This Sunday’s readings simply direct our eyes to Jesus: a fitting beginning of Ordinary Time (so called because we read through the Gospel in order).
The Gospel reading has the calling of the Four: Peter and his brother Andrew, James and his brother John. “He called them, and immediately they left their boat and their father and followed him.” The message is very simply: they followed him.
But first, the Gospel cites a prophecy from Isaiah. “Land of Zebulun and Naphtali!” The prophecy looks to Galilee, the homeland of Jesus. The setting is dramatic: it is called “Galilee of the Gentiles” because even in the beginning, the armies of Joshua were not able to drive the pagans from the land; later, the land was conquered by foreigners. Galilee is a place of perpetual struggle for the people of Israel.
But “the yoke that oppressed them, the pole on their shoulder, and the rod of their taskmaster you have smashed, as on the day of Midian” – one of the great victories of Moses in the desert. The people of Galilee have been liberated.
The prophecy nicely names various forms of liberation: the oppression of the yoke, the rod of the taskmaster; also anguish, darkness, gloom, distress. “The people who dwelled in darkness have seen a great light.” Now we see that every former liberation of Galilee was just a foretaste of the great liberation: Jesus walks the land. Jesus is the light. He is the bringer of joy and the dispeller of distress, the liberator from yoke and taskmaster, the one who brings light to darkness.
It is he, the Psalm says, who lets us “gaze on the loveliness of the Lord and contemplate his temple.” (We might say that the humanity of Christ is the temple, in which we see the loveliness of his divinity.) We must “wait for the Lord with courage; be stouthearted, and wait for the Lord,” because it is only the presence of Jesus that sets us free.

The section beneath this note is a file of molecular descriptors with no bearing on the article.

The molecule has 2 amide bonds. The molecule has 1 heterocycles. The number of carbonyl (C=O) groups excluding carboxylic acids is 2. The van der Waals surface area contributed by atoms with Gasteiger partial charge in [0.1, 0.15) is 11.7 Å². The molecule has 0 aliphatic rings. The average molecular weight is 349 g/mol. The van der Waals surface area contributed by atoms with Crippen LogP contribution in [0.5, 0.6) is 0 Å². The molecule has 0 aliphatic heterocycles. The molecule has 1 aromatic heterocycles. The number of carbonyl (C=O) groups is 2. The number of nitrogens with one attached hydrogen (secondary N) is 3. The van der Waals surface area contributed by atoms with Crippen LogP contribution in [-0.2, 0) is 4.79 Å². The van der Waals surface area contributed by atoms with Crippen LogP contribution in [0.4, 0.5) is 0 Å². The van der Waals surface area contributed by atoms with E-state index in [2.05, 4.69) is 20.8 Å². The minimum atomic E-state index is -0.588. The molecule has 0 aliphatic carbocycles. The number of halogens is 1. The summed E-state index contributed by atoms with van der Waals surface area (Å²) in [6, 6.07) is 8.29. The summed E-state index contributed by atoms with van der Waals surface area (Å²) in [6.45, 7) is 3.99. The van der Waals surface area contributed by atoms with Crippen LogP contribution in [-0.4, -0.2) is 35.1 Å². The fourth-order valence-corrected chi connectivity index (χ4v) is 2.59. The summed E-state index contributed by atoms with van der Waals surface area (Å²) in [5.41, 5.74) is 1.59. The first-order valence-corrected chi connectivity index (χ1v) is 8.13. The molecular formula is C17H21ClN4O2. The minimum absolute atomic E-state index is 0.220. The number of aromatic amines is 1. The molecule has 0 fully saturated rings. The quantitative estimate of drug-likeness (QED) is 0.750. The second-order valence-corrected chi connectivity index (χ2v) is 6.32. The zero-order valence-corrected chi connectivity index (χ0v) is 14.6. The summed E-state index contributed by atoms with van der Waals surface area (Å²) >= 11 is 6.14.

Light, joy, freedom: different ways of describing the contemplation that Jesus gives us access to. And, in fact, we need multiple ways of saying it. No one word sums up the goodness that Jesus offers us. The Bible is long because there is so very much to say!
The reading from First Corinthians is at first hard to connect with this theme of liberation. Paul is scolding the Corinthians for schism. I think the simple message here is the same as the simple calling of the Apostles: follow Jesus! There are so many other things that can get in the way, so many spirits of partisanship. But what draws Peter, Andrew, James, and John together into the one Church is that they are all following Jesus. Cling to the light, and there is peace, and union.
In the Gospel, “They followed him. He went around all of Galilee, teaching in their synagogues, proclaiming the gospel of the kingdom, and curing every disease and illness among the people.” The Apostles are united in seeing Jesus as the Savior. It is he who is the good news, he who is the kingdom, he who is true teaching, and healing.
In his call, Jesus tells Andrew and Peter, “I will make you fishers of men.” But what is so important, what the reading from First Corinthians underlines, is that to be true apostles, they must have their eyes fixed on Jesus, they must find their salvation in him.
John’s Gospel can be read as a kind of commentary on the other ones. He puts right at the beginning, “There was a man sent from God whose name was John.” (We don’t know if this means John the Baptist or John the Apostle; it doesn’t matter.) “He was not the light, but came to bear witness to the light.” Always we must let him be the light.
A little coda: we have seen here both the simplicity and the complexity of the Gospel. On the one hand, there is only Jesus. On the other hand, (a) the richness of the Gospel needs the whole Bible to describe it, (b) the Gospel densely quotes, using brief references to call to mind whole histories and rich, complicated prophecies, and (c) we, like the Corinthians, often need Paul to scold us back to the truth.
In short, maintaining the simplicity of the Gospel, keeping our eyes focused on Jesus, takes work. It means study, and a real effort to overcome our tendency to substitute ourselves and our favorite factions for the salvation offered in Christ. To “gaze on the loveliness of the Lord” means daily dropping our nets, picking up our cross, and following him.
Do you find yourself substituting other loves for Jesus? What are the ways that you are tempted to forget that he is the Savior?